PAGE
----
The chief executive of Doncaster and Bassetlaw Hospitals Foundation Trust has defended the ‘integrity and character’ of the trust’s finance director following the discovery of a previously unknown £12.6m deficit.

Mike Pinkerton told HSJ it was likely the trust’s year-end position would be worse than the £12.6m deficit identified at month six, and revealed the trust was finalising details of an external investigation with regulator Monitor to understand how the deficit position remained unknown to the trust board for so long.

Monitor announced today that it would investigate the trust following the deterioration in its finances and added it was concerned “the scale of deterioration” may force the trust to apply for “additional funding support in the future.”

The trust’s finance director Matthew Lowry resigned earlier this month following an internal review which revealed the scale of the deficit.

Chief executive Mike Pinkerton told HSJ: “We have absolutely no information or expectation that Matthew is involved in any way. He has to the best of our knowledge been working on exactly the same information as the board and along with the board has been making reasonable decisions on the wrong information.

“The reason Matthew resigned is that irrespective of what happened, at whatever level of commission or omission by whichever parties, Matthew as director of finance, as with all board directors, is responsible for maintaining an adequate system of control. Those systems of control have been demonstrated to have failed, and Matthew has had the integrity and character to accept personal responsibility.”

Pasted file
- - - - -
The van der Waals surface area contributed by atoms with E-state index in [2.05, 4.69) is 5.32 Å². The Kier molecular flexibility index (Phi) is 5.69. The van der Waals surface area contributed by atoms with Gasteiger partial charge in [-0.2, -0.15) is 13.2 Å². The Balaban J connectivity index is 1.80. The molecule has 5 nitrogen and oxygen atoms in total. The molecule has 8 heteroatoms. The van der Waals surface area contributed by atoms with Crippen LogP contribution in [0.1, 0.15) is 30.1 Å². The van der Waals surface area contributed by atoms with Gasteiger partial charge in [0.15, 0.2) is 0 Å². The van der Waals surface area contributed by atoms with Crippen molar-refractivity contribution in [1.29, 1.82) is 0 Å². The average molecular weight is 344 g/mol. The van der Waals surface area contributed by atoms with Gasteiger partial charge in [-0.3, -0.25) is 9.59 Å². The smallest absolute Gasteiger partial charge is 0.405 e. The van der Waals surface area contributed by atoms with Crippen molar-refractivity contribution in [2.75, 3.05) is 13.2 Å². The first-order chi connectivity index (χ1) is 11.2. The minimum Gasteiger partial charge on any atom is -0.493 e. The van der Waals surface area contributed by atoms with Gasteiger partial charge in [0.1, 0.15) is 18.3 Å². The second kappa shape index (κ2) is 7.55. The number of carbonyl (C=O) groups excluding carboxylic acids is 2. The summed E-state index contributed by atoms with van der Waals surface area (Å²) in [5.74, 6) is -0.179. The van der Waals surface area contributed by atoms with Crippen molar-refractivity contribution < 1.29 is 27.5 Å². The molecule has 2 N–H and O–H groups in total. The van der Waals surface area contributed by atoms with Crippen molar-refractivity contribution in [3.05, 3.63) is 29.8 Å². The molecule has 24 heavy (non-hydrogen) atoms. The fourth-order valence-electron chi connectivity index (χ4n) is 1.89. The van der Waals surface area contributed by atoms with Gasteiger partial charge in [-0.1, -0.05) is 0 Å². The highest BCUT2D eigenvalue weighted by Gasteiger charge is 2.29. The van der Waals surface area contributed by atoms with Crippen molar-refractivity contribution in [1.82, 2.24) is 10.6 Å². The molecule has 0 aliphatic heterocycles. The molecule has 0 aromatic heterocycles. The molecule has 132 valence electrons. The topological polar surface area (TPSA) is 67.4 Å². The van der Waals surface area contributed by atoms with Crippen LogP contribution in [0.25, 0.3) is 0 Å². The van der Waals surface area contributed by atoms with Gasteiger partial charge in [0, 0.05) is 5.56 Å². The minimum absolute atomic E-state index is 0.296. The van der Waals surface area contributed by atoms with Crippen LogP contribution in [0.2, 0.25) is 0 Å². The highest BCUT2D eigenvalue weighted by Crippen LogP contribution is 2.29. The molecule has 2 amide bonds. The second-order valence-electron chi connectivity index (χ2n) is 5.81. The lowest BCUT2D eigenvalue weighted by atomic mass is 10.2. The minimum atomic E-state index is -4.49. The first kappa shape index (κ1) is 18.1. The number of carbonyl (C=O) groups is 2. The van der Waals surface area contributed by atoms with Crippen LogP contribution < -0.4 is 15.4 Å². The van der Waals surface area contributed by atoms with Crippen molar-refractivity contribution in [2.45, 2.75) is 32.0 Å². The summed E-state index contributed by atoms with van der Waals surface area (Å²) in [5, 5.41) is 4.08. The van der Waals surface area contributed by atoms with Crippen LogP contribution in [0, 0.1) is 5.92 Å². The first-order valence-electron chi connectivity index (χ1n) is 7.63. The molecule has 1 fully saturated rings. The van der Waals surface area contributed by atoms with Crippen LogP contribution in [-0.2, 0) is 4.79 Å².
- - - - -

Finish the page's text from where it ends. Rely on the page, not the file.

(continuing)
Mr Pinkerton said the final year end position “was likely to be worse” than the current £12.6m.

He said the trust was working with Monitor to agree the terms of a “rigorous and transparent investigation” adding: “We need to have an investigation that not only satisfies ourselves but also our regulator. We are in the process of agreeing with Monitor the scope and nature of the investigation and any other support that the trust might move in order to move forward strongly.”

The investigation could be completed before the end of the year.

The trust has also notified NHS Protect and is following their advice and requirements.

HSJ understands the trust has initiated new “lock-down” controls on spending to ensure expenditure matches entries to the trust ledger.

It had been forecasting a £2.2 surplus but alerts were triggered in July when variations began to emerge between the trust’s bank holdings and spending reported by budget holder.

HSJ understands the focus for investigation is on the finance department but at this stage it is still not known what caused the deficit to be hidden.